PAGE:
Recording vital signs and statistics in your nursing assessment

Published: 19th April 2011
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Through your nursing assessment accurate measurements of your patient's vital signs provide crucial information about body functions . Even if these have been carried out by another practitioner it is important to reassess pulse and respiratory rate as a minimum, as you need to judge the quality (such as rhythm and depth) as well as rate, and be alert to any changes or deterioration. No matter whether you plan to write up your notes as you go along or later, chart or make a note of vital signs as you record them, as they are very easily forgotten.

Interpreting level of consciousness and vital signs through your nursing assessment

A rapid determination of level of consciousness can be achieved using the AVPU scale. This scale is applicable to all age groups. The practitioner assesses the patient as fitting into one of four categories:

• Alert
• Responds to Voice
• Responds to Pain
• Unconscious.

Any concerns following this initial nursing assessment should be followed up with a full Glasgow Coma Score assessment.

Track and trigger
NICE (2007b) recommends that a physiological 'track and trigger system' (in the form of a multiparameter or aggregate weighted scoring system) should be used to determine deterioration or to grade the risk of deterioration in all adult patients in acute hospital settings. A variety of different systems exist, with weighted systems such as an Early Warning Score (EWS) or a Modified Early Warning System (MEWS) being amongst the most commonly used. Such systems consider vital signs and other findings such as urine output and AVPU to determine deterioration or risk. Choice of tools and parameters vary from one setting to the next, so it is important to familiarise yourself with the tool(s) used in your care setting. Scoring systems are also being developed for use with children – Paediatric Early Warning Systems (PEWS). For more information on EWS, see Baines and Kanagasunduram (2008).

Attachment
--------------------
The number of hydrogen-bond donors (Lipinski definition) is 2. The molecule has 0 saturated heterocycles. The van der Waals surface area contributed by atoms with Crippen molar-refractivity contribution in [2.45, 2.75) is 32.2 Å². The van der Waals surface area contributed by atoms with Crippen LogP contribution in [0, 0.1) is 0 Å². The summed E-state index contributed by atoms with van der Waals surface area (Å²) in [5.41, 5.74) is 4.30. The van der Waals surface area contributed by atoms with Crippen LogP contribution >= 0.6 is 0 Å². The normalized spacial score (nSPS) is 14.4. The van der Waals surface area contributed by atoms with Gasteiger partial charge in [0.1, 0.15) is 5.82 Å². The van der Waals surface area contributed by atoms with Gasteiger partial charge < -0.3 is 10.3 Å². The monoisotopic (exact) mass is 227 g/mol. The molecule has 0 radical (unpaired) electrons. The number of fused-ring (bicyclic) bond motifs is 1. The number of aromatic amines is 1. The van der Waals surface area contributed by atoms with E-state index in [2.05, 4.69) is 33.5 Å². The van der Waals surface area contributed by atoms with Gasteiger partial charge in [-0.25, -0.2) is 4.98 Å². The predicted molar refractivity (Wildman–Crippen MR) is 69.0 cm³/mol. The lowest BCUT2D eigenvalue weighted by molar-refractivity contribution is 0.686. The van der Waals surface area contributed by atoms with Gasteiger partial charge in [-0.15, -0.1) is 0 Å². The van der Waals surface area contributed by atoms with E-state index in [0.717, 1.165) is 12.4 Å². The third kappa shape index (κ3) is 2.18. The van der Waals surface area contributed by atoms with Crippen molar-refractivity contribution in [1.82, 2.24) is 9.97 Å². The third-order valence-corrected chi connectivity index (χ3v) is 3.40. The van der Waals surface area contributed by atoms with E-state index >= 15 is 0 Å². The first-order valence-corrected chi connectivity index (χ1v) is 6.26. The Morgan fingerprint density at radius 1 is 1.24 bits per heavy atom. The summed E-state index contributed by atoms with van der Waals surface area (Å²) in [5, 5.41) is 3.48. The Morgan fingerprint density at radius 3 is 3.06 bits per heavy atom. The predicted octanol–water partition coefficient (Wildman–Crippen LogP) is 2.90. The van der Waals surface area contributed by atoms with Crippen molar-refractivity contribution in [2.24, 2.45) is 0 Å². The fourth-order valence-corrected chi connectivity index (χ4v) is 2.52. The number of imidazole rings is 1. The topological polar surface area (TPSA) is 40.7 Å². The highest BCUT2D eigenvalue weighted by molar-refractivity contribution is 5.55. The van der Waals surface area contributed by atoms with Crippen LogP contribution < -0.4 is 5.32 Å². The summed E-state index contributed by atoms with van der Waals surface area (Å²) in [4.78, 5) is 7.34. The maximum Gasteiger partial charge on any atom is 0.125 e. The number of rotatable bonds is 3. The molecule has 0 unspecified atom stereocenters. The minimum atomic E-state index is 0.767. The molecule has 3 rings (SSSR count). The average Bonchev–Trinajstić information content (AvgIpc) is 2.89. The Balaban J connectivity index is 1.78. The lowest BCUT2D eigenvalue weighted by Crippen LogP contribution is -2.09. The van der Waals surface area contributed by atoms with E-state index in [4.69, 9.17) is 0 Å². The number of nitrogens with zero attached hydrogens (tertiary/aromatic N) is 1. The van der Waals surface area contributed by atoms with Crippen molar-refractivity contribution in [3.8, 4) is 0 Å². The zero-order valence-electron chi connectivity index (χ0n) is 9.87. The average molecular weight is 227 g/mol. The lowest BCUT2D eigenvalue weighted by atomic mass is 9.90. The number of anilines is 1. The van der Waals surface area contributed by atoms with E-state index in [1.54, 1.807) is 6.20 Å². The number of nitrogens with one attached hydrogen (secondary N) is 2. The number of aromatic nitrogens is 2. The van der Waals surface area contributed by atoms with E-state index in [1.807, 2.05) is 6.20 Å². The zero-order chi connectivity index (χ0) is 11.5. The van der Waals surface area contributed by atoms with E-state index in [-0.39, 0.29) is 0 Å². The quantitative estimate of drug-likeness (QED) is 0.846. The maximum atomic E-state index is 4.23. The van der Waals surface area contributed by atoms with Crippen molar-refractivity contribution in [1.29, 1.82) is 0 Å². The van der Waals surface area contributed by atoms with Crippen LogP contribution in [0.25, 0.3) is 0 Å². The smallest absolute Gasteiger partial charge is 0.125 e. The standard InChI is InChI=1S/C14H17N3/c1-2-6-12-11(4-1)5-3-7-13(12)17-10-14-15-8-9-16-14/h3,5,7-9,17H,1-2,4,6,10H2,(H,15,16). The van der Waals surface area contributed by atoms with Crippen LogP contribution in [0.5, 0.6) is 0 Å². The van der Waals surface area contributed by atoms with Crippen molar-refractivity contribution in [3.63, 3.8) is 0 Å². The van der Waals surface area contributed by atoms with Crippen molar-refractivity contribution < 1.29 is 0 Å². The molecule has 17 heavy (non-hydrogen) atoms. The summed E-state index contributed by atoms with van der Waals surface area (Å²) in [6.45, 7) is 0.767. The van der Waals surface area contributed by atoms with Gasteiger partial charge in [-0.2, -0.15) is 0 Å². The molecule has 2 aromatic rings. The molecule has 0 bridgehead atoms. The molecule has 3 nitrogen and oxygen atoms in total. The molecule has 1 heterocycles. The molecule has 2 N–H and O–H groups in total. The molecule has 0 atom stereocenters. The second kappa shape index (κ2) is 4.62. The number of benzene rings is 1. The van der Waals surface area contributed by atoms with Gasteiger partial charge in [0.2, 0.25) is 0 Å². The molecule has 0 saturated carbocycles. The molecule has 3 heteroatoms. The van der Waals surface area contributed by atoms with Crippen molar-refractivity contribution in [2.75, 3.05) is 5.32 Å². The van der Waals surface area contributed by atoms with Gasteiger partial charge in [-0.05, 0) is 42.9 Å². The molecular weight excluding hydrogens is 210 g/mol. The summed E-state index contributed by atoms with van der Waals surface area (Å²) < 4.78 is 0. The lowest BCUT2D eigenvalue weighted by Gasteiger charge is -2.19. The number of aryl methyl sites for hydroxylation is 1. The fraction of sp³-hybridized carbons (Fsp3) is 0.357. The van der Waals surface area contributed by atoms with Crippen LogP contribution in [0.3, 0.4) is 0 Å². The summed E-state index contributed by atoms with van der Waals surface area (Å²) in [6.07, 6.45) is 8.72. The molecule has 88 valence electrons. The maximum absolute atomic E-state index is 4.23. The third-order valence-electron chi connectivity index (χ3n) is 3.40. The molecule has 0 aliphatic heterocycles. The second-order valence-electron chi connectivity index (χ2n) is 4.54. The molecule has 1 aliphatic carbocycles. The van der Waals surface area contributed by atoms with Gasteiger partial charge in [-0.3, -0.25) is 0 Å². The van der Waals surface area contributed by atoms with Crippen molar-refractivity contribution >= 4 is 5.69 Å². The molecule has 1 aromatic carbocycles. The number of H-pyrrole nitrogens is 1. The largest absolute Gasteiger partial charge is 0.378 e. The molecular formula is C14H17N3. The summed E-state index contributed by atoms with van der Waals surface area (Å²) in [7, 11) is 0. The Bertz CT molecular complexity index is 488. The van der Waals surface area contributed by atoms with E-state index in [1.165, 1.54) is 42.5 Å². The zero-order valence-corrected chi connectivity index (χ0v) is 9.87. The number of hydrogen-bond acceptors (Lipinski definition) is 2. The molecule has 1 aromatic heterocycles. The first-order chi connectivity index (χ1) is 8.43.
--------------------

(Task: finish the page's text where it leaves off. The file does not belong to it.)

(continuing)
If you obtain an isolated abnormal value when monitoring vital signs, firstly look at the whole patient and other findings. If the value seems unexpected and the patient seems otherwise well, it may be appropriate to recheck the reading again, but don't automatically assume the reading is inaccurate. Electronic devices in particular MAY give inaccurate readings for a variety of reasons, but on the other hand patients with concerning abnormal fi ndings may not look obviously unwell. Remember also that normal readings vary with the patient's age – for example, blood pressure increases as you get older. But don't make assumptions that such abnormal readings are 'normal in the elderly'; any such abnormalities should still be reported and explored further.

Also remember that an abnormal value for one patient may be a normal value for another. Each patient has their own baseline values, which is what makes recording baseline vital signs so important wherever this is possible.

Repeat vital sign recordings
Afterwards, take or request measurements of vital signs at regular intervals, with frequency depending on the patient's condition. A series of readings invariably provides more valuable information than a single set.

MEWSing on the problem
If the patient is acutely unwell or deteriorating, repeat initial observations and AVPU scoring at frequent intervals. Consider findings in relation to a 'track and trigger system' such as an Early Warning Scoring system (EWS) or a Modified Early Warning Scoring system (MEWS), which uses vital signs and other findings to predict risk of deterioration.

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